Stars begin as particles in a cold cloud of dust. According to How It Works, these particles only develop into a star if a force causes the particles to collide with each other. Otherwise, the particles remain cold and lifeless for ages.
For a cloud of dust to develop into a star, it requires a catalyst to stir up the particles. Often, this occurs when a comet rushes through the particles or when a shockwave from a supernova stirs up the particles. When the comet or supernova moves the particles around, it helps them clump together, which is the beginning of a star's development. Once the particles begin to clump, it creates a mass, and along with it a gravitational pull, which attracts even more particles. As more and more particles are pulled into the clump, its center begins to grow denser and hotter.
Over millions of years, the clump develops into a smaller and denser body known as a protostar, which continues to grow hotter and draws in more gas. When the protostar reaches about 7 million degrees Kelvin, hydrogen atoms begin to fuse together, which produces helium and a flow of energy particles. This process is known as nuclear fusion.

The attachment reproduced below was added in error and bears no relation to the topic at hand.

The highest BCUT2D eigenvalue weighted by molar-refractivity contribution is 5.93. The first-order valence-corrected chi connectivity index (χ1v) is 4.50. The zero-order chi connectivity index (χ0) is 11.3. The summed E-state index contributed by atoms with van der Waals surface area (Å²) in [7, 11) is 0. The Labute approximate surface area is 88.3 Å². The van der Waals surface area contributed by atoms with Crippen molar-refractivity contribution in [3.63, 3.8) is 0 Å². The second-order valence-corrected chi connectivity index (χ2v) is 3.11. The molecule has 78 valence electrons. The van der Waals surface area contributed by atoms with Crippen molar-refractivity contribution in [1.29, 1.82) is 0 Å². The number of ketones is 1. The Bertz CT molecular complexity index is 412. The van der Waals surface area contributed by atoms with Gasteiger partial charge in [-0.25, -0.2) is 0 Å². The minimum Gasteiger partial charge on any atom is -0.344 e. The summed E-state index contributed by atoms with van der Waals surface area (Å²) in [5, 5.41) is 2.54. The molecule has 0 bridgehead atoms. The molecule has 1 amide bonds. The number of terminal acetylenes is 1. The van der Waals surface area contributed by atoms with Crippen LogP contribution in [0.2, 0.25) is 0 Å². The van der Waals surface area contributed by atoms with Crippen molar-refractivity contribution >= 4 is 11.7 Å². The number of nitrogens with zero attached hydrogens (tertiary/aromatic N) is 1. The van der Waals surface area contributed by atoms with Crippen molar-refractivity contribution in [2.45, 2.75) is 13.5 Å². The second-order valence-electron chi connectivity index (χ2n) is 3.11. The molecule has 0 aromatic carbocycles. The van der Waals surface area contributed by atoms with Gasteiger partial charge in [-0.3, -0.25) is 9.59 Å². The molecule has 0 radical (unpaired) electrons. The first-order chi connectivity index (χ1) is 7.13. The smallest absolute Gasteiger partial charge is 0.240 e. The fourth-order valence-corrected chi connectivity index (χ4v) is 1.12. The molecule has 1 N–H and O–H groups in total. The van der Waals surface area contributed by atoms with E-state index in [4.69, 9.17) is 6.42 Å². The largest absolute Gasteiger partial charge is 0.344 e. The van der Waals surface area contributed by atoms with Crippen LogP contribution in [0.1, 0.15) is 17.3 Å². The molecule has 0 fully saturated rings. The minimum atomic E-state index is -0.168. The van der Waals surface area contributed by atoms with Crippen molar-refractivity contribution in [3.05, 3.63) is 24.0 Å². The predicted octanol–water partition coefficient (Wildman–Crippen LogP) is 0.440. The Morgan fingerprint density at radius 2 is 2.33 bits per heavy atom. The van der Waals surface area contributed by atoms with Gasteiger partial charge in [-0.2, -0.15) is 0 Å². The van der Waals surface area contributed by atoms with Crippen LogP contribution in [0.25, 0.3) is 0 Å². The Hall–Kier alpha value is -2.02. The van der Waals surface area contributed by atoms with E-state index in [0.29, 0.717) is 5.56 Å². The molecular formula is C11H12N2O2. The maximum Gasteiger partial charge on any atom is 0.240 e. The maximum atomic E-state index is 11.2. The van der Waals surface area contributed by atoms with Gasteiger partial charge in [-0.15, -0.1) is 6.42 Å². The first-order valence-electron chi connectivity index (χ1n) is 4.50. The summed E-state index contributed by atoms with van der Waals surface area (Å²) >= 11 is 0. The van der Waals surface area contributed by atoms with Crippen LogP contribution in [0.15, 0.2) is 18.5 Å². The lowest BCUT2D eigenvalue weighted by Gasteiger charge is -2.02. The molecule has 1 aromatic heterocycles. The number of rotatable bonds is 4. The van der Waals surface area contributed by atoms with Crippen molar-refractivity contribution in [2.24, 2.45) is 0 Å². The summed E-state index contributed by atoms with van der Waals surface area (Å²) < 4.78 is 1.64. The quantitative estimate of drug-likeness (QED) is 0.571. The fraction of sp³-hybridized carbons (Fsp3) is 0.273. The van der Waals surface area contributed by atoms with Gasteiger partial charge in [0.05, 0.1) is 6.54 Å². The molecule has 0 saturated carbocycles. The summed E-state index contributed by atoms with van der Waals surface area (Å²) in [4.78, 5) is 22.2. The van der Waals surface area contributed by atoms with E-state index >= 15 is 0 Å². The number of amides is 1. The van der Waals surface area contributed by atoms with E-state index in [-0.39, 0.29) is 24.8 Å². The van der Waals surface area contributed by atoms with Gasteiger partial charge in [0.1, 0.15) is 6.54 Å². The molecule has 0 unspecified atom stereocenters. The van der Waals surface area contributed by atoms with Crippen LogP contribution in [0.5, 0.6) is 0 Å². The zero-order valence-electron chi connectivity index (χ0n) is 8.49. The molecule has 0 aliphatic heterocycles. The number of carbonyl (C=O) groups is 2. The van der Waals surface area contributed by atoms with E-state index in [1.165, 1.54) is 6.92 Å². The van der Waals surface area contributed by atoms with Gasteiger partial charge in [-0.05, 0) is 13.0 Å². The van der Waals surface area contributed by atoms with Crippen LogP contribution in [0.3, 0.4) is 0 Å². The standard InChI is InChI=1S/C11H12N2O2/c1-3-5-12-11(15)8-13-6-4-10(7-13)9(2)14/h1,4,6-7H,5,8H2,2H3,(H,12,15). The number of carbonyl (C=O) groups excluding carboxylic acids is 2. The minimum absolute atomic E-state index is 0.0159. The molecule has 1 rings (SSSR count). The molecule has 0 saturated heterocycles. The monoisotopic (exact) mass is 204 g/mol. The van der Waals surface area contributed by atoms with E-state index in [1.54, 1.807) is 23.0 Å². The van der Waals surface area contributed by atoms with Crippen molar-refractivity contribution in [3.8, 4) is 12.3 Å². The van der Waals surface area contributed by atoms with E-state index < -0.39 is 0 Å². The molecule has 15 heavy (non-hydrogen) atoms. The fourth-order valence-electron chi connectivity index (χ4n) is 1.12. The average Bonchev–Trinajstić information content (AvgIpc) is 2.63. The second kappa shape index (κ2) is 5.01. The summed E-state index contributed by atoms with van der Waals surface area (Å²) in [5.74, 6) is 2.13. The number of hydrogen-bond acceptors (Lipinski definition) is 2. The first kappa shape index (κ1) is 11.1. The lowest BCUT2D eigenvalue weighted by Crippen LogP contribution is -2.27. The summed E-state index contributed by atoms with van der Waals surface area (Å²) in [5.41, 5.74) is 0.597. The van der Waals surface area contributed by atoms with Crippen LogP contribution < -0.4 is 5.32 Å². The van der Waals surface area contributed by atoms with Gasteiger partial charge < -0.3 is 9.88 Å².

The protostar continues to attract particles into its core, which makes it hotter. After millions of years, the protostar becomes so dense that it collapses, which results in a bipolar flow. As a result, fire erupts from the protostar and begins to burn the gas surrounding it. After this occurs, the protostar has become a main sequence star; it remains so until it burns through the remainder of the gas.